- A measure of inflation excluding volatile food and energy prices rose 0.5% in February, the most in five months and a data point challenging the Federal Reserve as it weighs the benefits of further monetary tightening against the risk of greater instability in the banking industry.
- The core Consumer Price Index increased 5.5% last month compared with a year earlier, more than double the Fed’s 2% target. CPI including food and energy prices rose at a 6% annual rate last month, an improvement from the 6.4% pace in January, the Labor Department said Tuesday. Indexes of both natural gas and fuel oil prices declined.
- High inflation has eroded optimism among small businesses looking ahead to the next six months, the National Federation of Independent Business said Tuesday. “Small business owners remain doubtful that business conditions will get better,” NFIB Chief Economist Bill Dunkelberg said in a statement. “They continue to struggle with high inflation and labor shortages that are holding back growth.”
Fed Chair Jerome Powell in congressional testimony last week suggested that the central bank may raise the federal funds rate this year more than anticipated, citing a strong labor market, consumer spending, solid manufacturing and inflation.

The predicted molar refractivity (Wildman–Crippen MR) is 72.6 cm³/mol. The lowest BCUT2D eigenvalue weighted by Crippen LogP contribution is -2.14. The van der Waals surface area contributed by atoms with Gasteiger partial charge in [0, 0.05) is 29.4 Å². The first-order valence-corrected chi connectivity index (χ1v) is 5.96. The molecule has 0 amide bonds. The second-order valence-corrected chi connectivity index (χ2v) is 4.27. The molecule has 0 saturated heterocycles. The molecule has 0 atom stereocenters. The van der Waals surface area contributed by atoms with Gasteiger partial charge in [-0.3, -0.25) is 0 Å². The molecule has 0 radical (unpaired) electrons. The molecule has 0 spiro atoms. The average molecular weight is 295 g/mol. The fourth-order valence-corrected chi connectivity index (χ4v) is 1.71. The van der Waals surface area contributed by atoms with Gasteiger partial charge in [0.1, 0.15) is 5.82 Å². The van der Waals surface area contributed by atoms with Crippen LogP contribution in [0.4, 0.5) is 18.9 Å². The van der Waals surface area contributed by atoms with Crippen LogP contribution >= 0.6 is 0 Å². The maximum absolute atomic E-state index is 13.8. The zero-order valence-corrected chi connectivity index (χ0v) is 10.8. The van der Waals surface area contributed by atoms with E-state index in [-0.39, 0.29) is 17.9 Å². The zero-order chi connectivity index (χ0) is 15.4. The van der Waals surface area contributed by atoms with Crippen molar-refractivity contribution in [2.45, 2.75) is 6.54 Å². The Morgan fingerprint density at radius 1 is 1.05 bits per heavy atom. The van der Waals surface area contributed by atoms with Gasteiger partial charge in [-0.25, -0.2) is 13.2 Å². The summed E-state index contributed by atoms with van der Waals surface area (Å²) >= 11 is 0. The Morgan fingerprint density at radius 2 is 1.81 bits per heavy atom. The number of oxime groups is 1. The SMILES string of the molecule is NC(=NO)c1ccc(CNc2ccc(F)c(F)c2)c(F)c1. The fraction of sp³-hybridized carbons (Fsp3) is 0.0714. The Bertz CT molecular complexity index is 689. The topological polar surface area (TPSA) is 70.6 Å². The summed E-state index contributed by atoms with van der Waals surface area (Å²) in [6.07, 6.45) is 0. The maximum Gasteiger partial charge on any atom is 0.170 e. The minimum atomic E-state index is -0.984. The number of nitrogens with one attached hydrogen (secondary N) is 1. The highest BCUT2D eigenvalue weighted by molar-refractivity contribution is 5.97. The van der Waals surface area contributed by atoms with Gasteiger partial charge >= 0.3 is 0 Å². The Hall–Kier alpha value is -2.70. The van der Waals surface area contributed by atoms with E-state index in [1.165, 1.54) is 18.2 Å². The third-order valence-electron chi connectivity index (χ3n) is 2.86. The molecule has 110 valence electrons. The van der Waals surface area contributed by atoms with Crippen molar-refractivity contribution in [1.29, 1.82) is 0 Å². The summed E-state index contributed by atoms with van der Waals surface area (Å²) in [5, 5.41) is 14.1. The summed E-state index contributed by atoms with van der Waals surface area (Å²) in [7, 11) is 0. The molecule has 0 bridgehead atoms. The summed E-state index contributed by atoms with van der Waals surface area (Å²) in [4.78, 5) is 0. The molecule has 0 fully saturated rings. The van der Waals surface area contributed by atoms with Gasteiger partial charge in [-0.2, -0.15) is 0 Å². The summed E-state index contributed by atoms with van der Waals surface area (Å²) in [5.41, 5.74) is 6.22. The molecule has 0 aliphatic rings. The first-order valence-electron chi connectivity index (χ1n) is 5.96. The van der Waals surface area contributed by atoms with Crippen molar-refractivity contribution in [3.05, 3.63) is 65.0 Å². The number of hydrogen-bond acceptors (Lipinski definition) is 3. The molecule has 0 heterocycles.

Fed officials raised the benchmark rate to a range of 4.5% to 4.75% last month and, in a median estimate in December, projected they would push it up to 5.1% by the end of 2023.
The failures of Silicon Valley Bank and Signature Bank — and the risk that federal support to depositors announced on Sunday may not curb financial contagion — has damped expectations that the Fed will step up its most aggressive tightening in monetary policy in 40 years.
Investors on Tuesday saw 65% odds that the Fed will raise the federal funds rate by a quarter percentage point at the end of a two-day meeting on March 22, and zero odds of a half-point increase, according to the CME FedWatch Tool.
They saw 78% odds of a half-point move after Powell’s testimony on March 8, according to CME, which calculates expectations based on trading in interest-rate futures markets.
A big increase by the Fed in the main interest rate may kneecap fragile confidence in the banking industry. SVB, in one of the missteps that led to its collapse, failed to adequately hedge against rising interest rates.
Shelter prices rose 0.8 percentage points last month, the most of any category in Labor Department data. Such prices are “sticky,” or relatively slow to change, along with medical care, education and personal care services, according to the Atlanta Fed.
The Atlanta Fed’s “sticky price” CPI increased 6.8% last month on an annual basis after a 6.3% gain in January, aligning with the rise in core CPI.
Fed policymakers at their two day meeting beginning March 21 will also consider recent signs that their increase in borrowing costs has failed to significantly cool the labor market.
Employers added 311,000 jobs last month, after reporting a half million expansion in payrolls in January, the Labor Department said on Friday. There were nearly two job openings for every unemployed worker.